The U.S. economy added 237,000 private, non-farm jobs in August, according to the monthly employment report released this morning by payroll-management firm ADP and its partner Moody's Analytics. The seasonally adjusted result is a 17.91 percent increase from July's upwardly revised addition of 201,000 jobs, and a 68.08 percent increase over the previous August, when 141,000 jobs were created.

In a conference call with the press this morning, Mark Zandi, chief economist of Moody's Analytics, reported that job numbers are holding up particularly well because there are no significant headwinds to employment growth at the moment—since early 2016, the global economy has found its footing, and credit growth has been strong. However, Zandi expressed concern that this could change, especially if the government can't resolve a budget in a timely manner once Congress reconvenes in September.

“The job market continues to power forward. Job creation is strong across nearly all industries, [and] company sizes. Mounting labor shortages are set to get much worse," Zandi said in a press release. "The initial BLS employment estimate is often very weak in August due to measurement problems, and is subsequently revised higher. The ADP number is not impacted by those problems.”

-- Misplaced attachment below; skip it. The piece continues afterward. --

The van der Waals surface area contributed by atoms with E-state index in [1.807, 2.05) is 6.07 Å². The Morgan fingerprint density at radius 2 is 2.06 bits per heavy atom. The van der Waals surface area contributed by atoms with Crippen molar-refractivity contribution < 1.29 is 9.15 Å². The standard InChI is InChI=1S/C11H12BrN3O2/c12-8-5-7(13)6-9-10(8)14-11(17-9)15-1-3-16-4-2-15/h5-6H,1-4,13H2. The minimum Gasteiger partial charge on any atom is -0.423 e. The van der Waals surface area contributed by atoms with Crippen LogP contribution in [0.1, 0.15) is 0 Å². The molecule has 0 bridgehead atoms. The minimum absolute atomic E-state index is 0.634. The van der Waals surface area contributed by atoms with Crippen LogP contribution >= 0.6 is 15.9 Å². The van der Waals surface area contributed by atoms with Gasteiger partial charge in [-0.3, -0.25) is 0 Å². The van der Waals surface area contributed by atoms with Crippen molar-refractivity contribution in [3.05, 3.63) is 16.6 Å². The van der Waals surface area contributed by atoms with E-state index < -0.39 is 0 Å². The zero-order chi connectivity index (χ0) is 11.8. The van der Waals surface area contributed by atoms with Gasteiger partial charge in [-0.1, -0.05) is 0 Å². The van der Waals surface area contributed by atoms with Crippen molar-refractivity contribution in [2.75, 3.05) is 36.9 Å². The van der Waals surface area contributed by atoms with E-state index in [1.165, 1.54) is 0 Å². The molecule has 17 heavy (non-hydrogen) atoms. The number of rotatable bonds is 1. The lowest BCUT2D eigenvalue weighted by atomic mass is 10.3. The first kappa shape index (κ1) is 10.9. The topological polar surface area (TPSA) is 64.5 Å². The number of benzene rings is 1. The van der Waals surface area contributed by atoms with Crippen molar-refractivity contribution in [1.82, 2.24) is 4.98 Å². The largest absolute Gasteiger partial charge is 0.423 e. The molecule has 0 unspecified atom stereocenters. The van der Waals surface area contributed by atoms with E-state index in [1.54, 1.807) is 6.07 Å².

Small businesses—those with one to 49 employees—added 48,000 jobs. Within that figure, firms that employ fewer than 20 people added 18,000 jobs, and firms that have 20 to 49 employees added 30,000 jobs. Mid-sized businesses—those with 50 to 499 employees— added 74,000 jobs in August, accounting for 31 percent of all new jobs. Mid-sized businesses have accounted for the largest share of employment gains by company size for the past four months, but large businesses with 500 to 1,000 plus employees made the biggest impact in August's report, accounting for 48.52 percent (115,000) of payroll additions. Within that figure, companies with 1,000 or more employees accounted for 80 percent of employment growth, adding 93,000 of the total 115,000 jobs added at large businesses in August.